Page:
Florida Power & Light Company (FPL): Safely Managing Used Fuel

Safely Managing Used Fuel

Used uranium fuel is initially stored in stainless-steel-lined concrete pools of water on the plant site.
Nuclear power plants use uranium fuel to generate clean, safe, reliable electricity. The uranium fuel is compressed into pencil-eraser-sized pellets and then placed in rods that are bundled into "fuel assemblies" for use in the reactor.

"Wet" and "Dry" Storage

When the uranium fuel no longer contains enough energy to produce electricity efficiently, the used fuel assemblies are removed from the reactor and safely contained in stainless steel-lined concrete pools of water on the plant site, in a process called "wet storage." The water helps cool the fuel as it becomes less radioactive over time.

In the United States, the U.S. Department of Energy holds the ultimate legal responsibility for the disposal of used nuclear fuel. However, the approval and construction of a federal waste disposal site is years behind schedule. Because of this delay, nuclear power plants across the country are supplementing wet storage with "dry storage" - a safe, secure and well-proven technology that has been used for more than 20 years at more than 55 nuclear plant locations in the United States.

Instead of water, dry storage containers use such materials as steel, concrete and lead as a radiation shield. The U.S. Nuclear Regulatory Commission (NRC), which issues 20-year licenses for the containers, has approved several designs and maintains strict regulatory oversight of dry storage.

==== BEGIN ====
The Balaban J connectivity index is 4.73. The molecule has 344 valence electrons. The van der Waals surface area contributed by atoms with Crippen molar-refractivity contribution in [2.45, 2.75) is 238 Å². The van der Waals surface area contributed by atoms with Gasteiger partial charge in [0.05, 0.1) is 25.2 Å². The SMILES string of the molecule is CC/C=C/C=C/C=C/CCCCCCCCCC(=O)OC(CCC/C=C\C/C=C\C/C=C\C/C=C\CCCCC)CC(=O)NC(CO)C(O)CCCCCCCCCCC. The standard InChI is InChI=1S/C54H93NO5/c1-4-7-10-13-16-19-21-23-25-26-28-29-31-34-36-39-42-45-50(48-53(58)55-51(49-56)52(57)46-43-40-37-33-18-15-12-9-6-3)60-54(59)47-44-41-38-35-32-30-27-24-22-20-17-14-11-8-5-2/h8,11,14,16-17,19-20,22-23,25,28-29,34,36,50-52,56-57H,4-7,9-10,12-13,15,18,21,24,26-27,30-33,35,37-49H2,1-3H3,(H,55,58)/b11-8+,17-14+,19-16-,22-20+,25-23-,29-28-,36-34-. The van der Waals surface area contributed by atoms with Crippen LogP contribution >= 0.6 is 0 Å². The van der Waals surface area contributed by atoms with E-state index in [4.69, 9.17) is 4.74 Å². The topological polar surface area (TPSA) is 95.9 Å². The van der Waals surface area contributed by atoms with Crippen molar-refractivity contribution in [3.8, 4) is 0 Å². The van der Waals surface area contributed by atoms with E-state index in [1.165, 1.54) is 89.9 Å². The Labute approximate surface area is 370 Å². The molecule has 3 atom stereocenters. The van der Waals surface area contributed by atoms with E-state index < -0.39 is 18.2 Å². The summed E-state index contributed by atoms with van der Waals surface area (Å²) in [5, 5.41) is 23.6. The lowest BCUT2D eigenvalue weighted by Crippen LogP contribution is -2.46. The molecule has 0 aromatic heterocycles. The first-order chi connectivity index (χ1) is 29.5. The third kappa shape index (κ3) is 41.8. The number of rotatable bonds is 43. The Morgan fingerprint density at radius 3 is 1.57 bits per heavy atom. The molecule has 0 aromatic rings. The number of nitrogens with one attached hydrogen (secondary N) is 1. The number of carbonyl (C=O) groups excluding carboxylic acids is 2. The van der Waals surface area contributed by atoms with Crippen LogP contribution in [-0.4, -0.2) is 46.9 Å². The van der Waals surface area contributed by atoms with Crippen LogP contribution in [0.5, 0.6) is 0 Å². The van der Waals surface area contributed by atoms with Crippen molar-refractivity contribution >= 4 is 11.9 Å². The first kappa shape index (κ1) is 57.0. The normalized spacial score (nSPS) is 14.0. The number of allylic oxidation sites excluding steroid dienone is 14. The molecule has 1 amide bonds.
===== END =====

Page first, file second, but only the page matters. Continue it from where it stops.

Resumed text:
Dry storage facilities are heavily secured through a variety of proven measures, including high-tech security and surveillance systems, radiation monitoring and regular security patrols, as well as multiple layers of physical barriers. They are also built to withstand such natural disasters as hurricanes, tornadoes, and earthquakes.

The Dry Fuel Storage Process

1. A sturdy stainless-steel canister is loaded into a metal transfer cask and placed in the used fuel pool. Used fuel is then loaded into the canister. A lid is placed on the canister, and the transfer cask with all its contents is removed from the used fuel pool.

2. After moving to a separate building, the canister lid is welded in place, and the water is drained from the canister. Then, the canister is dried, sealed, and inspected.

3. The transfer cask, with the sealed canister inside, is placed on a trailer and transported to the dry storage site, which is located inside the plant's security area.

4. The canister is loaded and sealed into a dry storage "module," surrounded on all sides with two to four feet of steel-reinforced concrete.
All of the used nuclear fuel produced by the U.S. nuclear energy industry in 50 years of operation would, if stacked end-to-end, only cover an area the size of one football field to a depth of about 7 yards. (Source: Nuclear Energy Institute)